DBN, DBSA jointly pledge N$8 billion in finance at Growth Summit

Water, electricity, transport & logistics identified

The Development Bank of Namibia (DBN) and the Development Bank of Southern Africa (DBSA) have jointly pledged N$8 billion in finance for infrastructure requirements in Namibia.

The pledges consist of N$3 billion for Namwater to develop water projects, N$2.5 billion for Nampower, for electricity generation and transmission, and N$2.5 billion pledged to TransNamib for acquisition of rolling stock, railway network upgrades and to operationalize its new business plan which focuses on rail transport.
The announcements and pledges were made by DBN CEO, Martin Inkumbi, and DBSA Head of SADC Client Coverage, Davies Pwele. Talking about the nature of the pledges, Martin Inkumbi stated that they are commitments to provide finance, but he qualified his statement by saying that provision of finance was subject to suitable projects that satisfied the due diligence of both the Banks.
DBN and DBSA engaged with project promoters prior to the Growth Summit to gauge their medium-term financial capital requirements, Inkumbi went on to explain. He added that the Banks were expecting to provide some finance under the pledges in the third and fourth quarters of 2019, but that final fulfilment of the pledges could materialise over the medium term, depending on ongoing negotiations with promoters and project implementation timelines.
Talking about DBSA’s priority in making the pledges, Davies Pwele said that DBSA supports regional development and integration strategies, aimed at facilitating trade in Africa by investing in infrastructure projects in Africa. In collaboration with national and regional development finance institutions, DBSA identifies and co-finances projects that have synergistic economic development impacts for the SADC region and Africa. DBN and DBSA have a long-standing relationship that is governed by a Memorandum of Understanding. The Memorandum enables both Banks to jointly participate in the financing of infrastructure projects in Namibia, Pwele explained.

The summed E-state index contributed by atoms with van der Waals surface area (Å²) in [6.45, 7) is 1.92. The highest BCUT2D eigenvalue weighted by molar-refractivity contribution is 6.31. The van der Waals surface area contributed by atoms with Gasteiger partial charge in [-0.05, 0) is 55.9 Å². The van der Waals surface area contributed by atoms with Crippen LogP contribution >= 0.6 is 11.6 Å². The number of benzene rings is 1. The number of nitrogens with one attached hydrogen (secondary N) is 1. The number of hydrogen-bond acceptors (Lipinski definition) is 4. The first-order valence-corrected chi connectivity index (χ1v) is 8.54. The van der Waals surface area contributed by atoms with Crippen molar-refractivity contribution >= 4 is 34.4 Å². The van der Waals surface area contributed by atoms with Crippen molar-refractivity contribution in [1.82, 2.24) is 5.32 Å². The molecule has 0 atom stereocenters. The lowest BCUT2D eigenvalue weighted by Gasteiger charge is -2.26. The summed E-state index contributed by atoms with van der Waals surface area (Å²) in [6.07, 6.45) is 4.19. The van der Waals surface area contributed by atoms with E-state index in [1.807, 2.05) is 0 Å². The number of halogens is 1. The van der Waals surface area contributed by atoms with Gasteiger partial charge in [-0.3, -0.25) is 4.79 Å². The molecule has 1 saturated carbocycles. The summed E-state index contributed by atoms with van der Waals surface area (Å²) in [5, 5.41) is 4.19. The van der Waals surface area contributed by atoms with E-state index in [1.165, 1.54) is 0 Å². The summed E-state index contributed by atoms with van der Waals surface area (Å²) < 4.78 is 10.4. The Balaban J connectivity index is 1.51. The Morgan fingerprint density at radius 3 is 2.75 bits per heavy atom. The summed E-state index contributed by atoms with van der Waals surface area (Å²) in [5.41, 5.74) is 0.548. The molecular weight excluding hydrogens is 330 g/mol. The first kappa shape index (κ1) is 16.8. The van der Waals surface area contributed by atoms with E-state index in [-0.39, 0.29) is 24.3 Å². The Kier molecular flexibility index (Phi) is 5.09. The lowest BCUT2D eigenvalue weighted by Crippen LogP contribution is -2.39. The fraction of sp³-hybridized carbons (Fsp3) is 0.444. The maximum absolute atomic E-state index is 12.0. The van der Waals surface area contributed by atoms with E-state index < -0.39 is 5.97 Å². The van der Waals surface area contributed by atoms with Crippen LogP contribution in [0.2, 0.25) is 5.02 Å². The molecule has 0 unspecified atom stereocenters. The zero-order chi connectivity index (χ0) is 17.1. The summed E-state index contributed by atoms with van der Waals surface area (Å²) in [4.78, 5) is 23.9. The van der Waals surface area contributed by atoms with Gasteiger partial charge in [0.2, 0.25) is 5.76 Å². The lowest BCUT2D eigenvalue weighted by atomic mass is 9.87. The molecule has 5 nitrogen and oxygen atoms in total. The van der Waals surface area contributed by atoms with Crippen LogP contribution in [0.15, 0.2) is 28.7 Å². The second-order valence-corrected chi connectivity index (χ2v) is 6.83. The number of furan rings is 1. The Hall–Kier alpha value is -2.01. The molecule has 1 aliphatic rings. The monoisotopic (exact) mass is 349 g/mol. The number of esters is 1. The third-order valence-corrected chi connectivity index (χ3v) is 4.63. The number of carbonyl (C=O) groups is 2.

On the topic of collaborative finance with other entities, Inkumbi said a key objective of the DBN, is to mobilise financial capital, locally, regionally and internationally and to channel such capital into infrastructure and industrial projects in Namibia. In line with that objective, DBN collaborates with regional and international development finance institutions in pursuit of mutually beneficial local economic development. DBSA has long been a highly valued counterpart of DBN, providing technical assistance and augmenting DBN’s financing capacity to bring projects to fruition, he added.
Asked about DBN’s own capacity for finance, Inkumbi said that subject to the quality of its loan book, the Bank projects financing capacity of N$1 billion per year for the coming four years. The cumulative N$4 billion projection includes DBN’s participation in servicing the Growth Summit pledges. During the same event, the project promoters for the Ongos township development, just north of Windhoek, announced an agreement with DBN in terms of which the Bank will provide N$400 million in finance for the project.

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